NEW YORK (Reuters) - As another battle over financial reform brews in Washington, a broad coalition of U.S. lenders and card networks is seizing the opportunity to try to recover billions of dollars in annual revenue they lost last time around.
Lobbyists for the payments industry have been meeting with key lawmakers since the Nov. 8 elections to argue that limits on the fees they can charge for processing debit-card transactions amount to un-American price controls that hurt consumers.
They face a formidable opponent: a coalition which says it speaks for 12 million retailers, restaurateurs, doctors, dentists and small business owners who pay the fees.
“Our argument is, look at what you are doing to Main Street retailers if you repeal (the limits),” said Hannah Walker, director of government relations for the Food Marketing Institute, which represents grocers.
“It would hurt our businesses, increase costs to consumers and cost jobs,” she said.
The latest lobbying push over so-called “swipe fees” has drawn little attention, but banks and retailers have been at war over card transaction fees for at least 20 years. The merchants, after years of gaining little ground in the courts, took the fight to Congress, where both sides say they support the little guy.
The last round went to the merchants in 2010 when Congress passed the Dodd-Frank act to make the financial system safer. Part of the law required the Federal Reserve to impose swipe-fee limits.
The last-minute addition of the provision, named after its Senate sponsor, Illinois Democrat Richard Durbin, caught the payments industry off-guard.
Since the Fed implemented the rule in 2011, lenders and card networks have lost about $6 billion in annual revenue, according to studies based on Fed data.
Now, with President Donald Trump promising to ease financial regulations and Republicans lawmakers angling for more free-market capitalism, the payments industry sees an opportunity to undo the fee limits – and perhaps get an edge in future legislative assaults.
“We go up there (to Capitol Hill) every day and meet with members of Congress and their staff and walk them through why this has been such a failure,” said Molly Wilkinson, executive director of the Electronic Payments Coalition, which is coordinating lobbying efforts.
The merchants, Wilkinson says, pocketed the cost savings from the rule instead of passing them on to consumers.
While some other deregulation campaigns are driven by interests of a few big firms, the push to get rid of the rule has united big, regional and community banks, as well as credit unions, card networks and at least eight trade associations.
Their lobbyists say the lost revenue makes it hard to provide benefits such as free checking accounts or debit-card spending rewards.
They present the curbs to lawmakers as “an inappropriate government intervention into the marketplace,” said Aaron Stetter, executive vice president of the Independent Community Bankers of America.
Payments lobbyists are first focusing on the House Financial Services Committee, whose chairman, Texas Republican Jeb Hensarling, has said he intends to get rid of swipe-fee restrictions.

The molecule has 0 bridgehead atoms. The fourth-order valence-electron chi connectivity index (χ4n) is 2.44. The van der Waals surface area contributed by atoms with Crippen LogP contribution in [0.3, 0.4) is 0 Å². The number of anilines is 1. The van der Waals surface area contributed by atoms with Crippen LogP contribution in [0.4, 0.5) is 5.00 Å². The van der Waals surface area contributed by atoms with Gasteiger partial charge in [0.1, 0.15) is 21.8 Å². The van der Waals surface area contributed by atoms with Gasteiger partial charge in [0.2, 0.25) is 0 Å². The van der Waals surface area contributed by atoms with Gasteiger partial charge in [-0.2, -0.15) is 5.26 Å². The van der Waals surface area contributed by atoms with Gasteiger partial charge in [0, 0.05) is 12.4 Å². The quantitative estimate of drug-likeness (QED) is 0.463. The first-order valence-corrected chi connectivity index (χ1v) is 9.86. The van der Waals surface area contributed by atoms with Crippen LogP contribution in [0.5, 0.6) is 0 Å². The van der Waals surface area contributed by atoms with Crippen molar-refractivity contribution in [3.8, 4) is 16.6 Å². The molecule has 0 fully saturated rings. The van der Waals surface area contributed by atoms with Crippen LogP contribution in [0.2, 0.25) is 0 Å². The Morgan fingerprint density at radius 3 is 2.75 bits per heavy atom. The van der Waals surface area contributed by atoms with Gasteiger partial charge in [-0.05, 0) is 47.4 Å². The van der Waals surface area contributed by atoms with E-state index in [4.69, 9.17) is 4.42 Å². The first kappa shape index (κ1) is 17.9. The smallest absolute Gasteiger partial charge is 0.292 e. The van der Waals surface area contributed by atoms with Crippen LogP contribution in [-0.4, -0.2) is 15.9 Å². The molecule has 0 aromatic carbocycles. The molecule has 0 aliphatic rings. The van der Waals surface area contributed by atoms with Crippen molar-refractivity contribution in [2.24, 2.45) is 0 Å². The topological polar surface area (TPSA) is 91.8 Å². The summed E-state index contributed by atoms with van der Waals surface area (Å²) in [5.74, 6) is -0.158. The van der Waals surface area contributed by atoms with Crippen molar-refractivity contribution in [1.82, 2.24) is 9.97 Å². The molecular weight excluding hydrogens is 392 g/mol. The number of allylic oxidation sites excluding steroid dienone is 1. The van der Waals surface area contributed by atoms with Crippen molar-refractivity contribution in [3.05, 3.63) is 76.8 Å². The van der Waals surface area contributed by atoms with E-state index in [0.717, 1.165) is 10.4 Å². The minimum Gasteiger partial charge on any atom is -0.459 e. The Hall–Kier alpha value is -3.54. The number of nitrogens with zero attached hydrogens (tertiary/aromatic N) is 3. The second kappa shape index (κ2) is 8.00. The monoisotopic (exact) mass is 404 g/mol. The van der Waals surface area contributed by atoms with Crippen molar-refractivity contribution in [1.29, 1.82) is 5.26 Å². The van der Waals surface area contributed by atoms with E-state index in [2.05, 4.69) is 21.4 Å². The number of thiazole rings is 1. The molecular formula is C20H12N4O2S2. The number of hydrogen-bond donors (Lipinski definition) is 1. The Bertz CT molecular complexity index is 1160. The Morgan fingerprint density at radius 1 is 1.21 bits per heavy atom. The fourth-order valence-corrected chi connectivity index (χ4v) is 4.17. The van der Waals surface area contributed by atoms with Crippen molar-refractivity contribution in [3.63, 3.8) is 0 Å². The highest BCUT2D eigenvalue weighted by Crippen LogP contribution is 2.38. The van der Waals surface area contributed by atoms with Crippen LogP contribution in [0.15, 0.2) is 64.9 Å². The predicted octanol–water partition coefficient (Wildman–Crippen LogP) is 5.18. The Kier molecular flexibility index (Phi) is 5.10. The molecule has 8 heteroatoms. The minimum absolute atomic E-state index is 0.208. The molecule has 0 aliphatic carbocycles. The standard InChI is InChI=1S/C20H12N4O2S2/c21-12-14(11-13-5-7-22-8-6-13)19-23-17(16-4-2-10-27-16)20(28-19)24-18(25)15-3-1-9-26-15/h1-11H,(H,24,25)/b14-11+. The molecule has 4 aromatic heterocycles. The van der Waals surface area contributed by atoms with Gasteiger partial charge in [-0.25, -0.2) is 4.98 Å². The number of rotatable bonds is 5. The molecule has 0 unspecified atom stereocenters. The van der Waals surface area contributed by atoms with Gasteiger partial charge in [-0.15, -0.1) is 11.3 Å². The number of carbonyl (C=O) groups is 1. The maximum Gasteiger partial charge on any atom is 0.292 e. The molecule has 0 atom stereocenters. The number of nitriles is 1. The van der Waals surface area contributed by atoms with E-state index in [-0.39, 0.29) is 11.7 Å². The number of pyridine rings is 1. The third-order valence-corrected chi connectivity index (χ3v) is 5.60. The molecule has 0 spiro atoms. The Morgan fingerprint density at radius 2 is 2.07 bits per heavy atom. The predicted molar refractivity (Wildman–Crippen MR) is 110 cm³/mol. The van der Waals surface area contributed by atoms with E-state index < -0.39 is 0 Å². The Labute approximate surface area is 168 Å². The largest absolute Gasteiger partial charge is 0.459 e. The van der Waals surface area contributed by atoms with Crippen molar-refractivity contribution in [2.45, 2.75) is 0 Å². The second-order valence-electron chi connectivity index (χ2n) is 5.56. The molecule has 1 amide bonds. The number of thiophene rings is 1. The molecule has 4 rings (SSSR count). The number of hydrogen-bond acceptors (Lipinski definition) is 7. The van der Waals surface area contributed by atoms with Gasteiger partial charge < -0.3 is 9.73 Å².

On Monday, banks launched an ad campaign on Capitol Hill targeting more than 200 legislators who joined Congress since 2010, said James Ballentine, executive vice president of congressional relations and political affairs at the American Bankers Association.
Banks have also included a repeal in their requests to the Trump administration, Ballentine said.
On Friday, Trump ordered a review of financial regulations, and his spokesman said the White House would work with Congress to overhaul Dodd-Frank.
Hensarling delivered such a proposal in September and it is now being updated for the new Congress. Hensarling said last month that repealing swipe-fee limits was “an important part” of the bill.
“As a matter of principle, Republicans do not believe in federal price controls,” he said.
Yet lobbyists for both sides say the odds are against the payments industry.
A key reason is that a repeal risks being cast as a gift to banks that were vilified for the 2008 financial crisis. Bank of America Corp, JPMorgan Chase & Co, and Wells Fargo & Co account for roughly one-third of $2.4 trillion spent on debit cards every year, according to the Nilson Report. (Graphic: tmsnrt.rs/2jUGjML)
Retail lobbyists have been emphasizing the political risks when talking to lawmakers. Come re-election time, they can point out, retailers will outnumber financial firms by more than 1,000-to-1.
Vocal opponents of the card companies include big retailers, such as Wal-Mart Stores Inc, Home Depot Inc and Best Buy.
“The task for us is made easier because people know this is a somewhat radioactive issue,” said Doug Kantor, a lawyer for the National Association of Convenience Stores.
Whatever happens, lobbyists say their latest effort is preparing them for looming battles over credit-card transaction fees, data encryption standards and evolving digital payment networks.
For now, both sides say they are trying to get to know the new Congress and learn which members are worth attention and which arguments are most persuasive. They do not expect a final vote before the fall, after lawmakers tackle taxes, healthcare and infrastructure.